New Berlin-based IEWC fueling growth through acquisitions and investment

New Berlin-based IEWC has had historic success during one of the most difficult time periods the business community has had to navigate.

The employee-owned distributor of wire, cable and wire management products had its best year ever in 2021, reaching sales of over $500 million. IEWC is still on track to experience significant growth throughout the year. The company has also doubled its number of employees from a pre-pandemic total of 400 to 800 current workers.

Mike Veum, chief executive officer at IEWC, said he believes staying true to the company’s values and strategic vision has allowed IEWC to find success during an ongoing pandemic, supply chain issues, workforce shortages and more.

“I think we all anticipated the pandemic would lead to really down business times but it’s actually been the exact reverse. Our business has never been stronger. We’ve grown – topline – almost 60 percent over a two-year period,” said Veum.

IEWC leadership made the decision not to slow down any investment related to the company’s long term growth strategy, even during the uncertainty of the pandemic. Part of that strategy has been a series of acquisitions marking IEWC’s entry into the telecommunications industry.

Mike Veum

IEWC developed a product geared toward the telecommunications industry that’s primarily used in data centers and central offices to make sure any telecommunications structures stay up and running in an event like a power outage. Following the creation of this product, IEWC acquired Phoenix, Arizona-based Jupiter Communications in the winter of 2020. Jupiter Communications is a supplier of telecommunications power and connectivity solutions.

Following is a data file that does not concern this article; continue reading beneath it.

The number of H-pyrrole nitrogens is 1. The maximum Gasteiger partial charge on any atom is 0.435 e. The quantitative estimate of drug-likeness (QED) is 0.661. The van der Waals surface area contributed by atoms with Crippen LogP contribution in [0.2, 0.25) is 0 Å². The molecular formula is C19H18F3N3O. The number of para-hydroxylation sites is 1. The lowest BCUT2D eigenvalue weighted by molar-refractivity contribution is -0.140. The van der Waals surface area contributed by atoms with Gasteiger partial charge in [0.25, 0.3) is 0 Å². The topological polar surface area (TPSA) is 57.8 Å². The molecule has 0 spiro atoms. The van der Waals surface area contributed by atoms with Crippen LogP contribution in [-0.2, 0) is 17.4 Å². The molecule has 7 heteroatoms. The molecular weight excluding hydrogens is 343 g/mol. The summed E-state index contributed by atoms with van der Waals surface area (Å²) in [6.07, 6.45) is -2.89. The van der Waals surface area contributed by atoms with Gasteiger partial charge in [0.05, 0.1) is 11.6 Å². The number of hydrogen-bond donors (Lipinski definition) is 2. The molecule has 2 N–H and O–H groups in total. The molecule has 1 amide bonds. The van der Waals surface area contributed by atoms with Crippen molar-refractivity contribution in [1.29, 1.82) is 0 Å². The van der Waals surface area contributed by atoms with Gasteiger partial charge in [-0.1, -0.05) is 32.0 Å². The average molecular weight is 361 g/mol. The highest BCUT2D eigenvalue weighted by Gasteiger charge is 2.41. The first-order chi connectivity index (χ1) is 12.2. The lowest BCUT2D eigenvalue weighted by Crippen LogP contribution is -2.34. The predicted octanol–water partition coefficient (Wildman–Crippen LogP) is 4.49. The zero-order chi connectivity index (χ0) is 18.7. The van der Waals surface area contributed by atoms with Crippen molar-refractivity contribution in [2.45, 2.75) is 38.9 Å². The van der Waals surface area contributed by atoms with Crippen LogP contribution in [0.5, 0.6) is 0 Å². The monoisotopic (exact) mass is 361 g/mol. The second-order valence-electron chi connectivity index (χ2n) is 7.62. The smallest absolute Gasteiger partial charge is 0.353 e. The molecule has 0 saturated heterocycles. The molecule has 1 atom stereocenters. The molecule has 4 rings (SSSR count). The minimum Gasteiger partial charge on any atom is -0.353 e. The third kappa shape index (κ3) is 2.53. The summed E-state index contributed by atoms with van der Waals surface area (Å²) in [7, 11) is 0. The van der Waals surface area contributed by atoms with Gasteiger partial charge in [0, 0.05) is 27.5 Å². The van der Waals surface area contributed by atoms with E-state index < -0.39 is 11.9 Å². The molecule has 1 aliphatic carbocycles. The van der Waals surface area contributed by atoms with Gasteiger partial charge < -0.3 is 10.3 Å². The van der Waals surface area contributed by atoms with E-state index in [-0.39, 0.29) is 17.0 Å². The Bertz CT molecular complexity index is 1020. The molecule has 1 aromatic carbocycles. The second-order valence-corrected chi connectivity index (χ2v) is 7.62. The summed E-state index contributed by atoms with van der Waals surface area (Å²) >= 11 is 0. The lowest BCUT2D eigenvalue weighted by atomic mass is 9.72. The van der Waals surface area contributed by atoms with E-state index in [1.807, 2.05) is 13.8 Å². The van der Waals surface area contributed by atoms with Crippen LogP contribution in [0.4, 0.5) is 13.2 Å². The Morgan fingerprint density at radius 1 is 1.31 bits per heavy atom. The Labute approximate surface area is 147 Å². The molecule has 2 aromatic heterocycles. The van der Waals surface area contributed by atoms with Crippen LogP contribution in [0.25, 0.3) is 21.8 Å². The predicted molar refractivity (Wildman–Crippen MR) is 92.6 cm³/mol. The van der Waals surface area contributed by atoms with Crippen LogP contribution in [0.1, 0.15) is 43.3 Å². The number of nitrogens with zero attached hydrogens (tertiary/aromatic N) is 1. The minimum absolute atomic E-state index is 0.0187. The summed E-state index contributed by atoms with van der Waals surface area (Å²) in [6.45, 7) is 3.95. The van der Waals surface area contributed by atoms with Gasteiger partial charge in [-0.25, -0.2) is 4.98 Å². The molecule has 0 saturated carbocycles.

The following year, IEWC made another acquisition in the telecommunications industry with the addition of Cablcon, a supplier of custom broadband cabling and fiber connectivity solutions.

“We wanted to expand our offerings in telecomm and we wanted to be a bigger player in fiber optic assemblies because we believe fiber is the future of how people communicate,” Veum said. “We wanted to get beyond just distribution and into manufacturing and assembly and really be a value-added company. Cablcon, which is based out of Detroit, allowed us to do that.”

While 150 of IEWC’s new employee additions were due to acquisition, most of the new jobs were simply due to IEWC’s continued growth.

To help find employees during the ongoing workforce shortage, IEWC has added on a talent recruitment position and ramped up its internship program.

Core to what IEWC aims to do is leverage its position in between its suppliers and customers to make business on both ends as smooth as possible.

“Being an entrusted partner is all about partnering growth and being a problem solver to our customer and suppliers. It is imperative that we take the time to learn about the business problems most impacting our customers and suppliers and the opportunities that could accelerate growth. We feel that our global footprint along with our agility and nimbleness positions us very well to help our customers and suppliers simply and advance their businesses,” said Michelle Osman, chief operating officer.

Michelle Osman

As part of the company’s long-term planning, IEWC is also undergoing a digital transformation. Overhauling the IEWC website for ease of use and introducing new AI technology so employees aren’t focused on small, mundane tasks are at the forefront of this effort. Moving to more cloud-based data solutions is also an ongoing goal.

“What was considered best in class three years ago when some of the technology investments were made here, that’s changing. It’s the Amazon effect on all of us,” said Scot Stein, chief information and digital officer. “I use the example of my wife ordering groceries at 2 a.m. on her phone and they show up at 7 a.m. that day. Our customers and employees bring that experience into the workplace.”

As IEWC heads into its 60th year of business, Veum said being in tune with their supply base, being quick to pivot if needed, communicating with customers and suppliers honestly, and being “customer obsessed,” will continue to be a winning formula for the company.

Ashley covers startups, technology and manufacturing for BizTimes. She was previously the managing editor of the News Graphic and Washington County Daily News. In past reporting roles, covering education at The Waukesha Freeman, she received several WNA awards. She is a UWM graduate. In her free time, Ashley enjoys watching independent films, tackling a new recipe in the kitchen and reading a good book.

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